by Matt Bowen
November 03, 02011
There is a natural divide in the NFL between the locker room and the front office. Sure, you will get the standard company line (along with the handshake) when you are drafted or picked up as a free agent—but players know better.
ICONHow the Bears handle Forte's contract situation will impact the locker room in Chicago moving forward.
You aren’t really buddies with the GM, the owner, etc. Instead, your job is simple: produce (consistently) or they will replace you.
However, what about the situation going on in Chicago right now with Matt Forte?
That’s a different story from the perspective of the locker room. Those Bears’ players want to see how GM Jerry Angelo and the entire front office handle this, because his deal will impact the entire team.
Does Forte need to be paid? No question as I see it, and the rest of the Bears’ roster would say the same. He came to camp on time and has shown the type of top tier production that needs to be rewarded—with big money.
But look deeper and put yourself in that locker room up at Halas Hall. You are watching how this plays out for when it is your time to approach the front office and start talking about new money.
On Wednesday, Forte told the Chicago Sun Times: ““The running back position is the most physically demanding on the field. Everyone acknowledges that. So to continue to give me the touches I’ve had since my rookie year but not award me a long-term contract sends the message that you’re OK grinding me into a pulp.”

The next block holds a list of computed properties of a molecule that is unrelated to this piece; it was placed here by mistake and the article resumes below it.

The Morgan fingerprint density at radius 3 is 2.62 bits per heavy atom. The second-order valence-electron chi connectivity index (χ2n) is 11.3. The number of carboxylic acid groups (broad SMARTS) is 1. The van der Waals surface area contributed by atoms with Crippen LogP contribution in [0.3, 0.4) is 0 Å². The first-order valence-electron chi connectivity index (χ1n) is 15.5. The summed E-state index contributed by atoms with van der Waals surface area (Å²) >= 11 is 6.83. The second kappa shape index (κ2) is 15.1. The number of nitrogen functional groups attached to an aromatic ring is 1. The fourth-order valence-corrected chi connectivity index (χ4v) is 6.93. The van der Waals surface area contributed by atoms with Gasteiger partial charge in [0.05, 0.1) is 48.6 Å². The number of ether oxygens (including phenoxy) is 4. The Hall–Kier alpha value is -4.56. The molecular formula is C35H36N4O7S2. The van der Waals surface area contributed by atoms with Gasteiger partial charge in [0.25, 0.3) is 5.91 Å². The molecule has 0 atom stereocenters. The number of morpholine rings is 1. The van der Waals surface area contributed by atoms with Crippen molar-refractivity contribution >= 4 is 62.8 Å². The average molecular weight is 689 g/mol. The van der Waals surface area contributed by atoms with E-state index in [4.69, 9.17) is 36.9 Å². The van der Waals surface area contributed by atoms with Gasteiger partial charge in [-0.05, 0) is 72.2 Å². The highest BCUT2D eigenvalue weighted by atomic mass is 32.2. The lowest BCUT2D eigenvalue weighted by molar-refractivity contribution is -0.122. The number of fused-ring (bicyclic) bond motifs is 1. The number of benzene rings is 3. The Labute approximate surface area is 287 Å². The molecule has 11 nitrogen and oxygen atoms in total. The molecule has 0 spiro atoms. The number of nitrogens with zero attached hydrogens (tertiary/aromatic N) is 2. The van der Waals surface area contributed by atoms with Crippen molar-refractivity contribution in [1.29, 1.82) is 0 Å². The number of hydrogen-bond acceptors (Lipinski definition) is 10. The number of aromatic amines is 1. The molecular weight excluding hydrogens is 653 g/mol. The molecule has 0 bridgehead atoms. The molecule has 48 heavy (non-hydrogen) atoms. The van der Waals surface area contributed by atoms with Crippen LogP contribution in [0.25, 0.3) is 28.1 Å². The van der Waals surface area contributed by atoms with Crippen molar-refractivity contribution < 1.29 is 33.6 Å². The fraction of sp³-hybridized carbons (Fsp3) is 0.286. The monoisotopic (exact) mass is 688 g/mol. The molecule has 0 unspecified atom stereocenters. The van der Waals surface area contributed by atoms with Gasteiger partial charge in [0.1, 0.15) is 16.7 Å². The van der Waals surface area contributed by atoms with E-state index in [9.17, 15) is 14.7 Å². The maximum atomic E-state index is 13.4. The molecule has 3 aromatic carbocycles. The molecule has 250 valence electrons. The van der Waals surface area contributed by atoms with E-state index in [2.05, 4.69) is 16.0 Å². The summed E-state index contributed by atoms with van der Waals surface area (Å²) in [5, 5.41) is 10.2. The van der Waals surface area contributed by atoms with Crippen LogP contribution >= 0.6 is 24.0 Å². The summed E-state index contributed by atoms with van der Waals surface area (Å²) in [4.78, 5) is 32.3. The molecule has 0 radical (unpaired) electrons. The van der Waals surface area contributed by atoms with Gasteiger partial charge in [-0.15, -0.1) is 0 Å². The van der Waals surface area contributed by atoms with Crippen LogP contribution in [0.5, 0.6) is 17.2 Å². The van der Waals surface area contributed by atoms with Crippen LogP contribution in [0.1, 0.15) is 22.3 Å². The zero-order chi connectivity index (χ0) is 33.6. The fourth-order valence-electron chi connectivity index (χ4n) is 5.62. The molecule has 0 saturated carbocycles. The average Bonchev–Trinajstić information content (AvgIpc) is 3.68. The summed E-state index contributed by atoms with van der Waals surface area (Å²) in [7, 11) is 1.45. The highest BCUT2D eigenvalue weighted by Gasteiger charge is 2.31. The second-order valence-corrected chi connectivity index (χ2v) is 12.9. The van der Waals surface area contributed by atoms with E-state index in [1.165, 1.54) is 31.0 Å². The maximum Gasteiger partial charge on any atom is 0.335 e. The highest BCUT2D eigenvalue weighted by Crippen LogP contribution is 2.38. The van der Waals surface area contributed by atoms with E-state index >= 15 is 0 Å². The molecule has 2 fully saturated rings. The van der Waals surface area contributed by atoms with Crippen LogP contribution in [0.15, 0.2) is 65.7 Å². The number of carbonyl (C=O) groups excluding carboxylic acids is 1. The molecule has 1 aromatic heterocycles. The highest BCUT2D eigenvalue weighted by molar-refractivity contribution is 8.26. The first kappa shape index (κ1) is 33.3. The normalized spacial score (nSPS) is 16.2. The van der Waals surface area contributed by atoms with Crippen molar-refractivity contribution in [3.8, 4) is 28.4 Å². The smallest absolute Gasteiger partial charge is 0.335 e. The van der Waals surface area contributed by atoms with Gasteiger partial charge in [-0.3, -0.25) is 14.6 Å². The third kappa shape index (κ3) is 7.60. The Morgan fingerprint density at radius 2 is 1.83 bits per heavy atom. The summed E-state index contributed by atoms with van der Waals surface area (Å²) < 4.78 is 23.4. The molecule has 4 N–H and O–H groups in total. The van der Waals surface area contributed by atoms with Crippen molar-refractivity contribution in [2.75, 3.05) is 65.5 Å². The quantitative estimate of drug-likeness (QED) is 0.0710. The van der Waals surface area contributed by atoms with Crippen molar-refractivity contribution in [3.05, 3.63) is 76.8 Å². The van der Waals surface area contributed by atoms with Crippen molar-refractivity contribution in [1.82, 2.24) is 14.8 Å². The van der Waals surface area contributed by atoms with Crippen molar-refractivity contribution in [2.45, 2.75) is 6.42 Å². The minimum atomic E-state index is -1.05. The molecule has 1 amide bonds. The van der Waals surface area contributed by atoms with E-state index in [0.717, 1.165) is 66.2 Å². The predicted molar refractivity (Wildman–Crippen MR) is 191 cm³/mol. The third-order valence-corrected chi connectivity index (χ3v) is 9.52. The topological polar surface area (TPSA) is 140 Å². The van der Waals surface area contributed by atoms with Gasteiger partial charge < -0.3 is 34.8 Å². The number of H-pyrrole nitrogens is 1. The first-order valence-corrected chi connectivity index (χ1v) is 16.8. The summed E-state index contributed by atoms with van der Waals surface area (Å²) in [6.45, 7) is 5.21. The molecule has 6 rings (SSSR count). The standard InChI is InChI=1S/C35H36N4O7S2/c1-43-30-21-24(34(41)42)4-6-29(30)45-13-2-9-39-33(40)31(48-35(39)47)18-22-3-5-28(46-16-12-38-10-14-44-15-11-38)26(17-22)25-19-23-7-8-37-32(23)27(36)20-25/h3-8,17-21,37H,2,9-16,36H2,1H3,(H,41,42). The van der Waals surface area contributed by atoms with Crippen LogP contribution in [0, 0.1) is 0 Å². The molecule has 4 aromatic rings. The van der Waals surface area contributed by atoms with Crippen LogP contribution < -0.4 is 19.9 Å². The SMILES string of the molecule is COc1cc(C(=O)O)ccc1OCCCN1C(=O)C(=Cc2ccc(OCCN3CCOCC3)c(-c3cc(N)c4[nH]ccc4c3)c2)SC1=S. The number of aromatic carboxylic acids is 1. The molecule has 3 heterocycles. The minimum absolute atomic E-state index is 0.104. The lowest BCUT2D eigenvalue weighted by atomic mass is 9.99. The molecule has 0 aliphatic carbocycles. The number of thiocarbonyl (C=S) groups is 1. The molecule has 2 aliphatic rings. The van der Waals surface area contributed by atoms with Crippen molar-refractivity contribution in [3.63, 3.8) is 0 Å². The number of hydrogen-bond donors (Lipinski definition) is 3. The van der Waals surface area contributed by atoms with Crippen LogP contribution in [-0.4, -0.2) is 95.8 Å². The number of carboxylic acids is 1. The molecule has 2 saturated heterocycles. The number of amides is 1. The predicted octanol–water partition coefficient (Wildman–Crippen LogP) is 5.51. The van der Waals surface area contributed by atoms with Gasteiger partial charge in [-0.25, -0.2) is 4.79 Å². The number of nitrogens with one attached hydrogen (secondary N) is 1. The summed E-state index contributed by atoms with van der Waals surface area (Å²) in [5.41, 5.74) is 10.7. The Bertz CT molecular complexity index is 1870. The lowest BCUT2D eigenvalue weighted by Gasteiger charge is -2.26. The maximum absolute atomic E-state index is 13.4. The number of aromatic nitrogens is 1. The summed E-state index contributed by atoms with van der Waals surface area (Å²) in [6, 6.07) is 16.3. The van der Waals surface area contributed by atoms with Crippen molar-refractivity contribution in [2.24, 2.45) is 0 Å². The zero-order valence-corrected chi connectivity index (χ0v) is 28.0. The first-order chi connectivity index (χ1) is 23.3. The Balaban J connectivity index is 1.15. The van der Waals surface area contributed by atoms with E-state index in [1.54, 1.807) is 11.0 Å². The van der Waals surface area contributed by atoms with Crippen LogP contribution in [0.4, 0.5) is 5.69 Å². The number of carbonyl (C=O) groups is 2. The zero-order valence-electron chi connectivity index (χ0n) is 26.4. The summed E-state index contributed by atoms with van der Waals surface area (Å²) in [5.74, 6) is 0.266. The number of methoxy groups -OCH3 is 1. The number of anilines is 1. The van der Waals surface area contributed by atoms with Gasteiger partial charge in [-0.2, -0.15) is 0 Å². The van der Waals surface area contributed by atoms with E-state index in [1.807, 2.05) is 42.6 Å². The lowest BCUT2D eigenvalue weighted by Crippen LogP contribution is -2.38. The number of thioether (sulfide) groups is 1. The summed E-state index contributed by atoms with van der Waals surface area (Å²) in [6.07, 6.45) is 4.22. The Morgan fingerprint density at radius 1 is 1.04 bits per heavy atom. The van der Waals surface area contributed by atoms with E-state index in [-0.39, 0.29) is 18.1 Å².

Does Forte make some sense here? Of course he does, and we all know that is part of the job when you carry the ball in the NFL. The team is going to ride you, beat you up and get the most of your legs and body while they still can.
Then they will cut you loose.
That’s pro football for you and a topic the NFP’s Andrew Brandt detailed last week when breaking down money at the RB position.
However, what Forte is saying is the exact same thing the rest of the Bears’ players are thinking. This is about showing the entire locker room that good, consistent football will be handled within. And I don’t think a possible franchise tag for Forte in 2012 is going to cut it in the eyes of the players.
Like I said above, players and GMs aren’t buddies. But they are in the same business. And if that GM can cut a guy that doesn’t produce, then he also has to show the team he will take care of the ones that do show up to play every Sunday.
That sells downstairs in the locker room.
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